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How the community and seniors can advance positive aging were discussed during OPM’s panel discussion.

Published 9th October 2019, 11:48am

The Older Persons Month Panel Discussion attracted interesting and thought-provoking responses by panellists on (Thursday, 3 October).

Aired live on Radio Cayman’s Talk Today show, the dialogue hosted by the Department of Children and Family Services, was moderated by the show’s presenter Sterling Ebanks.

The panellists responded to questions, in Constitution Hall on the topic of how achieve a community approach to positive ageing, which were inspired by this month’s Older Persons Month theme.

The annual observance’s Ambassadors: John E. Ebanks, Beulah McField and McFarlane Conolly were among the panelists: as were Captain Owen Farrington, Rennie Barnes, Lana Poldervaart (Council of Older Persons representative from the Brac) and Denniston Tibbetts (President of the Cayman Islands Seafarers Association).

Among the eight questions asked were: their personal views on positive ageing, some of the practical ways positive ageing can be practiced; and encouraged; and did they think that the Cayman Islands is moving towards an age-friendly society.

Taking turns, they spoke passionately on the question of ageing in place (living at home), social participation and social inclusion.

Ms Beulah said that seniors live longer and better quality lives when they age in their accustomed environment with or close to family. The example she gave was of her own mother whose health had significantly improved since returning home from living in the United States.

Mr. Ebanks confirmed the importance of family interaction, love and care, while Mr. Denniston Tibbetts said that parental care worked both ways. He suggested that since parents look after their children growing up, grown children need to take care and be attentive to the social welfare and health needs of their elderly parents.

“It’s not a coincidence that my children and grandchildren ring me every evening to wish me a good night,” he added contending that parents had to take special care to raise children to respect and value seniors.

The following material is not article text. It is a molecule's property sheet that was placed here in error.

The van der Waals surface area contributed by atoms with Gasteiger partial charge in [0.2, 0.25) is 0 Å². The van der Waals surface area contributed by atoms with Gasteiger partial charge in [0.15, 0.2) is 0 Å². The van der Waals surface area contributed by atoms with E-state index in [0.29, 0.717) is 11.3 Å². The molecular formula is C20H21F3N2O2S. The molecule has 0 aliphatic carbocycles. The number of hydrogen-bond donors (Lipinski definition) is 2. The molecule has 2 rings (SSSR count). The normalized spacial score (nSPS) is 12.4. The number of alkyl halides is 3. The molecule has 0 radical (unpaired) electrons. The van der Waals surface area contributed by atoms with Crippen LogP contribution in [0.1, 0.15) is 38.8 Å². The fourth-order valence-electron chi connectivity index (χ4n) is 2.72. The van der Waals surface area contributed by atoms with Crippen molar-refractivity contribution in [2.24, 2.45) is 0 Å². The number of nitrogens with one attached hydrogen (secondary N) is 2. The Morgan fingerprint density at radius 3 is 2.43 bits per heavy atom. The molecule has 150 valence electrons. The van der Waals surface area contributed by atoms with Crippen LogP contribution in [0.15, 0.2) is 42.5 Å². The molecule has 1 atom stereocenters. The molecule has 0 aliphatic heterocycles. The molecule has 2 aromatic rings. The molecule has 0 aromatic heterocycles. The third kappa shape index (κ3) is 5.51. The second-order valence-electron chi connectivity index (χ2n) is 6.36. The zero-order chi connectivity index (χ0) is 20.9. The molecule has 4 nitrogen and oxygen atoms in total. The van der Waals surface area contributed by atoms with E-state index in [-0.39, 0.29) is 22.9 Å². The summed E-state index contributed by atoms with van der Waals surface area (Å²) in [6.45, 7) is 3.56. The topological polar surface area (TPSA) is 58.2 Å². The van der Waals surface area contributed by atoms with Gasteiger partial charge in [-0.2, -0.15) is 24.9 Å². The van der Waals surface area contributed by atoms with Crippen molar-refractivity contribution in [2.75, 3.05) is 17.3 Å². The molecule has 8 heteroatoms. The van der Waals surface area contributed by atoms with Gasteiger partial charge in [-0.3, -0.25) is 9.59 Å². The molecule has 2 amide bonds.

Captain Owen Farrington spoke on the importance of passing on our cultural values to the next generation, by going into schools and incorporating such lessons into the curriculum. Ms Poldervaart and Mr. Barnes talked about safeguarding seniors’ physical well-being and the importance of them having adequate health insurance provision after retirement. They also talked about the need for discounts on medication for seniors. Mr. Conolly discussed the value of spirituality in positive ageing.

The importance of having an appropriate and accessible transportation system for seniors, to enable their independence in going about their daily lives, was also championed by the panellists.

“The panel discussion was introduced during Older Persons Month last year. This was to provide a forum for seniors to express themselves and their opinions on the issues that affect our ageing population,” said DCFS Director Paulinda Mendoza-Williams.

“The insights that our panellists have, and the value of their first-hand experiences with ageing, can provide policy makers and legislators with important insights when planning for the protection and advancement of our seniors,” she added.

The event’s co-ordinator, DCFS Social Worker Jasmine Powell said: “It is my hope that the value of the panel discussion will stimulate further action in providing age-friendly community initiatives. I encourage the private sector to buy-in and partner with government in providing and improving services that will enhance quality of life for our ageing population, particularly in the areas of transportation and health.”